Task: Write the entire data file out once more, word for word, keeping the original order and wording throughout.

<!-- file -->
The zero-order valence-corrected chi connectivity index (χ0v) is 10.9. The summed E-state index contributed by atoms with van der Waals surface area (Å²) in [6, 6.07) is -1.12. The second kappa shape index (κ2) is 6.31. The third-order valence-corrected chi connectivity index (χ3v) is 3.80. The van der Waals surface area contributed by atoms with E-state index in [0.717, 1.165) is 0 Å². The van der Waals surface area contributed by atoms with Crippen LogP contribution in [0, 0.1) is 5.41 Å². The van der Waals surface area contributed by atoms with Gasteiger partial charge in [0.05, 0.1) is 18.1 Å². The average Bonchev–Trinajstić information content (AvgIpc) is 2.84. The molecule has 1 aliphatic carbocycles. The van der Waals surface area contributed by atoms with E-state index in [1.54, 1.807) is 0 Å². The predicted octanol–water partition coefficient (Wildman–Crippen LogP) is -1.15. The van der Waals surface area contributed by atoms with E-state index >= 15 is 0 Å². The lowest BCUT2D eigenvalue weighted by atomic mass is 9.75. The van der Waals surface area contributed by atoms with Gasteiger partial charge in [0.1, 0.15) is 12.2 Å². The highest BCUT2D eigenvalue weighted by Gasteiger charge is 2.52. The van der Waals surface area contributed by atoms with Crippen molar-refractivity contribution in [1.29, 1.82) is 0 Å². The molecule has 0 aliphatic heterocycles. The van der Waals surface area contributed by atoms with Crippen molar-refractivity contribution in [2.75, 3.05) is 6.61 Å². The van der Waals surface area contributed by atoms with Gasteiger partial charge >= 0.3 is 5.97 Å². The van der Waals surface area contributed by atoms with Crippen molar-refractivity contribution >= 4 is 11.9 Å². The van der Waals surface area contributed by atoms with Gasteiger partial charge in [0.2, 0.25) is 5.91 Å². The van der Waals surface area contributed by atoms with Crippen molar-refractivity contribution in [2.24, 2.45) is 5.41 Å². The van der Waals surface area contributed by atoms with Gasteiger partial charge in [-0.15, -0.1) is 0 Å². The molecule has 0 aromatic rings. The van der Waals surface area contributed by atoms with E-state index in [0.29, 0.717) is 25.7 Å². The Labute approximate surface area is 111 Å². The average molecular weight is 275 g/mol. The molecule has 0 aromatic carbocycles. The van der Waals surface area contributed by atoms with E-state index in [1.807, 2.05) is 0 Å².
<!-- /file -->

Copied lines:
The zero-order valence-corrected chi connectivity index (χ0v) is 10.9. The summed E-state index contributed by atoms with van der Waals surface area (Å²) in [6, 6.07) is -1.12. The second kappa shape index (κ2) is 6.31. The third-order valence-corrected chi connectivity index (χ3v) is 3.80. The van der Waals surface area contributed by atoms with E-state index in [0.717, 1.165) is 0 Å². The van der Waals surface area contributed by atoms with Crippen LogP contribution in [0, 0.1) is 5.41 Å². The van der Waals surface area contributed by atoms with Gasteiger partial charge in [0.05, 0.1) is 18.1 Å². The average Bonchev–Trinajstić information content (AvgIpc) is 2.84. The molecule has 1 aliphatic carbocycles. The van der Waals surface area contributed by atoms with E-state index in [1.54, 1.807) is 0 Å². The predicted octanol–water partition coefficient (Wildman–Crippen LogP) is -1.15. The van der Waals surface area contributed by atoms with E-state index >= 15 is 0 Å². The lowest BCUT2D eigenvalue weighted by atomic mass is 9.75. The van der Waals surface area contributed by atoms with Gasteiger partial charge in [0.1, 0.15) is 12.2 Å². The highest BCUT2D eigenvalue weighted by Gasteiger charge is 2.52. The van der Waals surface area contributed by atoms with Crippen molar-refractivity contribution in [1.29, 1.82) is 0 Å². The molecule has 0 aliphatic heterocycles. The van der Waals surface area contributed by atoms with Crippen molar-refractivity contribution in [2.75, 3.05) is 6.61 Å². The van der Waals surface area contributed by atoms with Gasteiger partial charge >= 0.3 is 5.97 Å². The van der Waals surface area contributed by atoms with Crippen molar-refractivity contribution >= 4 is 11.9 Å². The van der Waals surface area contributed by atoms with Gasteiger partial charge in [0.2, 0.25) is 5.91 Å². The van der Waals surface area contributed by atoms with Crippen molar-refractivity contribution in [2.24, 2.45) is 5.41 Å². The van der Waals surface area contributed by atoms with Gasteiger partial charge in [-0.15, -0.1) is 0 Å². The molecule has 0 aromatic rings. The van der Waals surface area contributed by atoms with E-state index in [0.29, 0.717) is 25.7 Å². The Labute approximate surface area is 111 Å². The average molecular weight is 275 g/mol. The molecule has 0 aromatic carbocycles. The van der Waals surface area contributed by atoms with E-state index in [1.807, 2.05) is 0 Å².